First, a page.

Stack Overflow is a community of 4.7 million programmers, just like you, helping each other.

Join them; it only takes a minute:

Sign up
Join the Stack Overflow community to:
  1. Ask programming questions
  2. Answer and help your peers
  3. Get recognized for your expertise

I'm trying to make a query with selected fields for final user from view (JSP) to controller, but I don't know how.

For example, I have this parameters from view (JSP)


So, I'll want to have something like this,


but I have next result


I'm parsing string with StringTokenizer class, where query is: String query = request.getParameter("data"); and data is IDUSER,>,2,OR,USERNAME,=,'KURT'.

StringTokenizer field = new StringTokenizer(query, ",");
nFields = field.countTokens();
System.out.println("nFields: " + nFields);
String[] fields = new String[nFields];
for(int i = 0; i < fields.length; i++) {
    while(field.hasMoreTokens()) {
         fields[i] = field.nextToken();
    System.out.println("fields[i]: " + fields[i]);
    myQuery = "SELECT " + fields[i] + " FROM "+tableName+ " WHERE ";
    System.out.println("myQuery 1: " + myQuery);
StringTokenizer token= new StringTokenizer(query, "|,");
while(token.hasMoreTokens()) {
     myQuery = myQuery + token.nextToken() + " ";
System.out.println("QUERY RESOLVED: " + myQuery);


share|improve this question
Hi, what does the "query" string look like? – Luhar Sep 20 '12 at 7:35
String query = "IDUSER,>,2,OR,USERNAME,=,'KURT'"; – hekomobile Sep 20 '12 at 7:38
This approach is vulnerable to SQL injection. Don't use it on a public-facing web site. – artbristol Sep 20 '12 at 8:25
Column's names and where-clauses are mixed up in this query. Better to aquire them separetly. – Yegoshin Maxim Sep 21 '12 at 6:51
up vote 1 down vote accepted

Here is the solution after minor tweak in your query (redefined the separators)

public static void main(String[] args) {
        // Redefine the separators as single , separators is difficult to process
        //You would need to define possible operators like this (#OR# , #AND# ) ,surrounded by special characters to identify.
        String query ="IDUSER_>_2#OR#USERNAME_=_'KURT'";
        String tableName="TESTTABLE";
        String operator=null;
        //you can choose operator conditionally
        if(query.contains("#OR#")) operator="#OR#";
//      if(query.contains("#AND#")) operator="#AND#";
        //Used split instead of Tokenizer.
        String cols[]= query.split(operator);
        String myQuery = "SELECT ";
        String select="";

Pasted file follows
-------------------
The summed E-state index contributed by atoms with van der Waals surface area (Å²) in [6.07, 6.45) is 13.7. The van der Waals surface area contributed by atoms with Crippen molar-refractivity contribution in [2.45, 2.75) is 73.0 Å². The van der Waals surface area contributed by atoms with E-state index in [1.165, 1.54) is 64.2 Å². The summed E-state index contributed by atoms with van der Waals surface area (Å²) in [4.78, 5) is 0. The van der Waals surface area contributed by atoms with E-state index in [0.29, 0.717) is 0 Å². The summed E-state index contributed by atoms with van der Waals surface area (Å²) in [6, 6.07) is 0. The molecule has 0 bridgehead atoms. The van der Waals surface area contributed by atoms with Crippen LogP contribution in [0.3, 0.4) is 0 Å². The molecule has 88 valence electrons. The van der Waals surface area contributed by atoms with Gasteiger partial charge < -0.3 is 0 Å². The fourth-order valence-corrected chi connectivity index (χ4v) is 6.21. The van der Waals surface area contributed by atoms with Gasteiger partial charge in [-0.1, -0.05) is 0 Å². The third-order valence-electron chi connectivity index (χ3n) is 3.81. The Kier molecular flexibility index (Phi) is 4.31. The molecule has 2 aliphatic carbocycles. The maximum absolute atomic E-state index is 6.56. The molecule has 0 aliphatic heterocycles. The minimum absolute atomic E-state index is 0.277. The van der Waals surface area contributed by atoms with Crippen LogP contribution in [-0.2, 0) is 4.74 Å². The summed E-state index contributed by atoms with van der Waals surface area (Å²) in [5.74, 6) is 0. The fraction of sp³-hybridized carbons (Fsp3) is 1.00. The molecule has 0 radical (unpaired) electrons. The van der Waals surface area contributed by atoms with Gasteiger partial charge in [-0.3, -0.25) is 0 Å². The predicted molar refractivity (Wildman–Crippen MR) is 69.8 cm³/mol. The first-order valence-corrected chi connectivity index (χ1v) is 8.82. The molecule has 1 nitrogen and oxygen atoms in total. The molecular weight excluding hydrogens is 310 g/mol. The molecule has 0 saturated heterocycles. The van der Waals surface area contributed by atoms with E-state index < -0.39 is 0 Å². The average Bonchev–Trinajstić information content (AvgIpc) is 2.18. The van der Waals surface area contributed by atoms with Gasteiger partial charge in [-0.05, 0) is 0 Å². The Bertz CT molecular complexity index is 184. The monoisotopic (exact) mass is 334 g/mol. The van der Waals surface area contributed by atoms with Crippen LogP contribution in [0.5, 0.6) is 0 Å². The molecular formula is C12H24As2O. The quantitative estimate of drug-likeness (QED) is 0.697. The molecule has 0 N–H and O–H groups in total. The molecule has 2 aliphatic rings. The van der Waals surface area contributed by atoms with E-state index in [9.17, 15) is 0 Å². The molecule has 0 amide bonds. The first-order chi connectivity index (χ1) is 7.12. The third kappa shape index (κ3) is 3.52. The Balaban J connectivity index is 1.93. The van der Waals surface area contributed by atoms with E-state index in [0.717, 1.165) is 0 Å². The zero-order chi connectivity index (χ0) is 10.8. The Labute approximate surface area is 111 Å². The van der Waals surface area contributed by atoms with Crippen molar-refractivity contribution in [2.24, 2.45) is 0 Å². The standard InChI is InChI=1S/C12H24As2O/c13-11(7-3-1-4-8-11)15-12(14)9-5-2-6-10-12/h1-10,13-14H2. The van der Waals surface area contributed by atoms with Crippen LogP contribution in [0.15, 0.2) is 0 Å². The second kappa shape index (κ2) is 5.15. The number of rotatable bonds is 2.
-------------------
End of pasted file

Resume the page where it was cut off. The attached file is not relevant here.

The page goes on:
for(String col:cols){
                select+=" , ";
            // Only the first element is retrieved (for select)
        myQuery+=select+" FROM "+tableName+ " WHERE ";
        // Removes all special charecters (like,  # and _ with white space)
        String subQuery = query.replaceAll("#", " ");
        subQuery=subQuery.replaceAll("_", "");
        System.out.println("QUERY RESOLVED: " + myQuery);


Note : ',' is replaced with '_' and operators are surrounded by '#'


share|improve this answer

I think the problem is this line in your while loop:

myQuery = "SELECT " + fields[i] + " FROM "+tableName+ " WHERE ";

This will keep changing the value of myQuery as the while loop executes.

Maybe you need to replace this with:

myQuery = "SELECT " + fields[0] + " FROM "+tableName+ " WHERE ";

I am assuming your selection criteria is the first field in the parameter from your view.

share|improve this answer
No, user final can selected 1 or more fields from view (JSP) – hekomobile Sep 20 '12 at 7:50
OK, so how do you decide what the user can select and what should be the constraint? I.e. how do you find what goes after the SELECT and what goes after the WHERE? Please see Thor84no's comment to the original question above. – Luhar Sep 20 '12 at 7:54
The query he wants actually includes two column names, but nowhere does he have the information available to show him that it's supposed to be two (that has to be inferred from the column names in his magic String). Assuming these columns are variable it's going to take looking up in a list of possible column names and counting the number of fields, then including them properly. – Thor84no Sep 20 '12 at 7:55

Do not see where does IDPERFIL come from. Also, I don't like this:

while(field.hasMoreTokens()) {
     fields[i] = field.nextToken();

That will iterate tokenizer to the end, and stop at last element. I am sure you don't want this. Fix that, tell where IDPERFIL come from, and then, maybe, you'll understand answer by yourself. Otherwise, I'll try to help further.

share|improve this answer

Your Answer


By posting your answer, you agree to the privacy policy and terms of service.

Not the answer you're looking for? Browse other questions tagged or ask your own question.